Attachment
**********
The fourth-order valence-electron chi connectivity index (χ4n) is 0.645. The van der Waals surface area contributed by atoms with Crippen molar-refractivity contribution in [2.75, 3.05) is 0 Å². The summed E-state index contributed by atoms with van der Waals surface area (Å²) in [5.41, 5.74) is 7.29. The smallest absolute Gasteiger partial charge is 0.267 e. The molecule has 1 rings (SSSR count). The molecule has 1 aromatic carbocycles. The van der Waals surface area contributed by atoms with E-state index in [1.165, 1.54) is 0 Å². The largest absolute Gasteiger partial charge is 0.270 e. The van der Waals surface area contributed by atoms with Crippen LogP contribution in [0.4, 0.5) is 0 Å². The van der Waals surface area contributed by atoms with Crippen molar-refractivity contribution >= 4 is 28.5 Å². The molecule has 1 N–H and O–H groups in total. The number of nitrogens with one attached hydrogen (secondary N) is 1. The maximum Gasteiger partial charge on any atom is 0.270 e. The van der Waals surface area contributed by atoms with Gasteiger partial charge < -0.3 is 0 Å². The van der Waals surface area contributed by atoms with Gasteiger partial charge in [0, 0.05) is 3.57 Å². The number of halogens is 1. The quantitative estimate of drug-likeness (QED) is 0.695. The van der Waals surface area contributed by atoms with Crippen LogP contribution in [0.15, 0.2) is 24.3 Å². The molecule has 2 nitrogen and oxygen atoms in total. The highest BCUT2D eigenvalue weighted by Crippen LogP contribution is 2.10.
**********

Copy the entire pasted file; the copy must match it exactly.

The fourth-order valence-electron chi connectivity index (χ4n) is 0.645. The van der Waals surface area contributed by atoms with Crippen molar-refractivity contribution in [2.75, 3.05) is 0 Å². The summed E-state index contributed by atoms with van der Waals surface area (Å²) in [5.41, 5.74) is 7.29. The smallest absolute Gasteiger partial charge is 0.267 e. The molecule has 1 rings (SSSR count). The molecule has 1 aromatic carbocycles. The van der Waals surface area contributed by atoms with E-state index in [1.165, 1.54) is 0 Å². The largest absolute Gasteiger partial charge is 0.270 e. The van der Waals surface area contributed by atoms with Crippen LogP contribution in [0.4, 0.5) is 0 Å². The van der Waals surface area contributed by atoms with Crippen molar-refractivity contribution >= 4 is 28.5 Å². The molecule has 1 N–H and O–H groups in total. The number of nitrogens with one attached hydrogen (secondary N) is 1. The maximum Gasteiger partial charge on any atom is 0.270 e. The van der Waals surface area contributed by atoms with Gasteiger partial charge < -0.3 is 0 Å². The van der Waals surface area contributed by atoms with Gasteiger partial charge in [0, 0.05) is 3.57 Å². The number of halogens is 1. The quantitative estimate of drug-likeness (QED) is 0.695. The van der Waals surface area contributed by atoms with Crippen LogP contribution in [0.15, 0.2) is 24.3 Å². The molecule has 2 nitrogen and oxygen atoms in total. The highest BCUT2D eigenvalue weighted by Crippen LogP contribution is 2.10.